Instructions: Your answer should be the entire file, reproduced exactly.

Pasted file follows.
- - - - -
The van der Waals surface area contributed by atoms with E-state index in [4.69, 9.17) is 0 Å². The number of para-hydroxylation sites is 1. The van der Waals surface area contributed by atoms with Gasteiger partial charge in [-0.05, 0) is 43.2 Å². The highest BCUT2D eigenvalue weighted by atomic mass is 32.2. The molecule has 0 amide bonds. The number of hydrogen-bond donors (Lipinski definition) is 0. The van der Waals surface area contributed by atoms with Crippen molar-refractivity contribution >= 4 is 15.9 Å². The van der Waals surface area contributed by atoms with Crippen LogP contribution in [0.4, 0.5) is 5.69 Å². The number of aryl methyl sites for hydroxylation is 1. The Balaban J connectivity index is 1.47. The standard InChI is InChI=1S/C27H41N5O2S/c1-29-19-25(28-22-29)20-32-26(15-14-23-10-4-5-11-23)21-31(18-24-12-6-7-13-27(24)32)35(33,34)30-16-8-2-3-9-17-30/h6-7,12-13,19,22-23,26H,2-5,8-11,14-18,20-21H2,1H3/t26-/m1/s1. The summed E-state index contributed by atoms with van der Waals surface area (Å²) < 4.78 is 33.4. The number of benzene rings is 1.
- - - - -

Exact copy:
The van der Waals surface area contributed by atoms with E-state index in [4.69, 9.17) is 0 Å². The number of para-hydroxylation sites is 1. The van der Waals surface area contributed by atoms with Gasteiger partial charge in [-0.05, 0) is 43.2 Å². The highest BCUT2D eigenvalue weighted by atomic mass is 32.2. The molecule has 0 amide bonds. The number of hydrogen-bond donors (Lipinski definition) is 0. The van der Waals surface area contributed by atoms with Crippen molar-refractivity contribution >= 4 is 15.9 Å². The van der Waals surface area contributed by atoms with Crippen LogP contribution in [0.4, 0.5) is 5.69 Å². The number of aryl methyl sites for hydroxylation is 1. The Balaban J connectivity index is 1.47. The standard InChI is InChI=1S/C27H41N5O2S/c1-29-19-25(28-22-29)20-32-26(15-14-23-10-4-5-11-23)21-31(18-24-12-6-7-13-27(24)32)35(33,34)30-16-8-2-3-9-17-30/h6-7,12-13,19,22-23,26H,2-5,8-11,14-18,20-21H2,1H3/t26-/m1/s1. The summed E-state index contributed by atoms with van der Waals surface area (Å²) < 4.78 is 33.4. The number of benzene rings is 1.